The Deputy President of the Supreme Court, Baroness Hale of Richmond, has come under fire from a number of Brexiteers, including Iain Duncan Smith, Jacob Rees-Mogg and Dominic Raab, over a speech that she gave to Malaysian law students last week. They have suggested that the speech indicated bias against the Government’s case.
Lady Hale told the Solicitors Journal earlier this week that she will “absolutely not” step down (or “recuse” herself) from sitting on the Article 50 appeal next month.
Most of the now controversial speech amounted to a canter through the short history of the UK Supreme Court. It was doubtless of considerable interest to the students, particularly as it was delivered in Lady Hale’s clear and attractive style. She devoted just one relatively short section of the speech to a discussion of the Article 50 case. She did so partly because, as she put it, it would have been “discourteous” to her hosts not to explain what the case was all about. She summarised both sides’ arguments pithily. Had she stopped at that, she probably would have escaped any adverse comment. Continue reading “Lady Hale is a great judge but she made a mistake in Malaysia”
In the wake of the dramatic Article 50 judgment various Brexiteers have been venting their feelings.
On the front page of today’s Telegraph Nigel Farage fulminates against “unelected judges” and the “rich elite” that took the Article 50 case to court. Ian Duncan Smith accuses the judges of an “enormity” which “takes judicial activism to a new level.” Jacob Rees-Mogg says they have caused an “unnecessary constitutional clash.” Daniel Hannan compares Remainers to Western Communists who backed the Molotov-Ribbentrop pact: “they have gone from deriding parliamentary supremacy as a Victorian hang-up to posing as its defenders.” In a thundering editorial the Telegraph declared:
“The Court cannot simply pretend that the referendum has not happened. It should have taken account of the fact that the constitutional process has been complicated by the vote …..”
And these contributions have been mild compared to others. “Enemies of the people!” screamed the front page of the Daily Mail, an absurd and inflammatory headline that could have graced a 1923 Izvestia story about social parasites and Menshevik counter-revolutionaries in Leninist Russia; while Suzanne Evans, supposedly the more moderate of the UKIP leadership candidates appeared to call for the dismissal of the Lord Chief Justice. Continue reading “Attacks on the Article 50 judges are a disgrace”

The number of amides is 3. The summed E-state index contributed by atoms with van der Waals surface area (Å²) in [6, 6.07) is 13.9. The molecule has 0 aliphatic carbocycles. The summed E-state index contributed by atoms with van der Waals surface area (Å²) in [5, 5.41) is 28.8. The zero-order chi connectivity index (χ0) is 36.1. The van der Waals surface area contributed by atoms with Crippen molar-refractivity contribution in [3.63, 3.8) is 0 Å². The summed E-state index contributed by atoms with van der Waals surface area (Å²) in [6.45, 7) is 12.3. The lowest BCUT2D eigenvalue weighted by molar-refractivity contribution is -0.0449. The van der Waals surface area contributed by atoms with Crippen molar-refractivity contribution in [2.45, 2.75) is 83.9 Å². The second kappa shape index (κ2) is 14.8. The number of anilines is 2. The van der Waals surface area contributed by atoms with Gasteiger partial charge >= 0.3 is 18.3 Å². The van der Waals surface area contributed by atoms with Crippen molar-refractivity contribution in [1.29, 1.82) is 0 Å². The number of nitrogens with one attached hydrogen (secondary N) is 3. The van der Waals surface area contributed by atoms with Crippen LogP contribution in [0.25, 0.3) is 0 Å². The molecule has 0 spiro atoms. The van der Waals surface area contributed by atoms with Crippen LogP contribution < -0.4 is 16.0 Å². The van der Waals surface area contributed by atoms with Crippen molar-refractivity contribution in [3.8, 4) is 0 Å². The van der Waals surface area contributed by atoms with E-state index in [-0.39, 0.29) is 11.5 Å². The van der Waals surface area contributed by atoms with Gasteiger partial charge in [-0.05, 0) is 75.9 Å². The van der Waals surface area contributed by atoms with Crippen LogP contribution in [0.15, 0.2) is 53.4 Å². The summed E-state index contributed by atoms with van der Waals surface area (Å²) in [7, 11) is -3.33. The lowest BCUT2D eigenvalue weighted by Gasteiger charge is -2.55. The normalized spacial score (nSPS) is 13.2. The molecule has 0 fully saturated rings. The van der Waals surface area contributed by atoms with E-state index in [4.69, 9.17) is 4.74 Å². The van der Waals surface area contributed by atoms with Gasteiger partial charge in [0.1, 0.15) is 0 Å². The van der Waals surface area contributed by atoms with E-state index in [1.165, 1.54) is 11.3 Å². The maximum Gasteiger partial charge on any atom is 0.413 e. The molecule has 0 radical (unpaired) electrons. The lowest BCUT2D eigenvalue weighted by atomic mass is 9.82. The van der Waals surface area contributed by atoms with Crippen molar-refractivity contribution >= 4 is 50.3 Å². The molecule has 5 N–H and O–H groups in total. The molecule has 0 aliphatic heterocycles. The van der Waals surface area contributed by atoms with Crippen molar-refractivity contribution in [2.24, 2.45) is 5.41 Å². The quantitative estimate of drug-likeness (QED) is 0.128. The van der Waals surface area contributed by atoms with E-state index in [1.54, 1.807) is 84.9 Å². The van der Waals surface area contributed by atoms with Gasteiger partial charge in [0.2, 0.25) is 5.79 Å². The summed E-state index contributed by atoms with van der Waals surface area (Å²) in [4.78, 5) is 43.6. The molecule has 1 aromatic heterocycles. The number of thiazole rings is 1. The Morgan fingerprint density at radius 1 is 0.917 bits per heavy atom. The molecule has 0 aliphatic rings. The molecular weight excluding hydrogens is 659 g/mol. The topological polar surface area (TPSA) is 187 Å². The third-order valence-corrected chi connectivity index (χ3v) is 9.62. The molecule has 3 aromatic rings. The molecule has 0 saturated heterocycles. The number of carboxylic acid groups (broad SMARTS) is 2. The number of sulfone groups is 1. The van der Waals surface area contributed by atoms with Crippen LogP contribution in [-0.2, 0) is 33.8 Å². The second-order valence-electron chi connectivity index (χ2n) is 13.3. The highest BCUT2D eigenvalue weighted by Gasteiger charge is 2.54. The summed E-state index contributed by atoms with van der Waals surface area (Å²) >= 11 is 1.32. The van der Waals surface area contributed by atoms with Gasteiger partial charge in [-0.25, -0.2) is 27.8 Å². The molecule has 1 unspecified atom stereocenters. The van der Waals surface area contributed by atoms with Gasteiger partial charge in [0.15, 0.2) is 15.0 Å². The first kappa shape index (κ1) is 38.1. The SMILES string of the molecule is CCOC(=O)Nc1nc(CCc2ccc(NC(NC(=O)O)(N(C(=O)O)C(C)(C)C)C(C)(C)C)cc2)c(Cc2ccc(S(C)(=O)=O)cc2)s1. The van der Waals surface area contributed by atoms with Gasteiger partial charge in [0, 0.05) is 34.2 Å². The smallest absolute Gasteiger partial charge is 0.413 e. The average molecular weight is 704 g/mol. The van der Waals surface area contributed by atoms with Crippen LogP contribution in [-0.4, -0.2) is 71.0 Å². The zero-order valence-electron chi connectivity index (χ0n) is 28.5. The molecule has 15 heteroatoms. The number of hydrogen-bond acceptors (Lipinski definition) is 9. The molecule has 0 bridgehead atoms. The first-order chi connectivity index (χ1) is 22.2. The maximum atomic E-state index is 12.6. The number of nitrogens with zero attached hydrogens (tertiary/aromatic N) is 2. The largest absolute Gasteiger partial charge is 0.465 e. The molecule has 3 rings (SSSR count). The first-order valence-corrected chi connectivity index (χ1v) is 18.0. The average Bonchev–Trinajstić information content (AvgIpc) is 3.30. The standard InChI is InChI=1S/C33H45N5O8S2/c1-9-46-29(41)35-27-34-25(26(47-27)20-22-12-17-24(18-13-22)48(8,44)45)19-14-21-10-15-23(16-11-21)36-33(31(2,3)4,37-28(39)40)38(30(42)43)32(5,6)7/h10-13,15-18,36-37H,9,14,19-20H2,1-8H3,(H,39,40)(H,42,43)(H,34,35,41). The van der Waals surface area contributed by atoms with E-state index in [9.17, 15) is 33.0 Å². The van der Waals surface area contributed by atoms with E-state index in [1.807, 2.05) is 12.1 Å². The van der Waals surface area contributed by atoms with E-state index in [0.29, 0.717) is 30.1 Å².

The legal battle over whether Article 50 should be triggered by the Prime Minister wielding the Royal Prerogative (as the Government wants), or by an Act of Parliament (as the Remainer litigants contend is necessary) is proving to be a much tougher fight than many had predicted. The Government won a victory in Northern Ireland last week when the High Court ruled in its favour. Mr Justice Maguire ruled that Article 50 Notification would not breach the Good Friday Agreement. He tactfully declined to express any opinion on the English litigation which raises different issues. It is by no means certain that it will go the same way,
The Lord Chief Justice and his two colleagues will deliver judgment shortly, although it is virtually certain that the case will then go to the Supreme Court which has pencilled in a date in December. The outcome is unpredictable, and there is even talk that the case could be referred to the European Court of Justice to answer the potentially critical question of whether notification given under Article 50 is revocable. Although the demeanour of the judges has given little away, there is a feeling amongst some lawyers that a Government defeat is a real possibility. Continue reading “Conservatives should support the Article 50 litigants”
The law firm Mishcon de Reya is bringing an action to force the Prime Minister, whoever she (or just conceivably he) may be, to obtain Parliamentary approval before issuing that all-important Article 50 notification.
The question in issue is a deceptively simple one but it has divided lawyers. Can the Prime Minister invoke Article 50 as an act of Royal Prerogative; or will she need to persuade Parliament to pass legislation before doing so? Continue reading “Don’t abuse the Brexit litigants: their action shows that we live in a free country”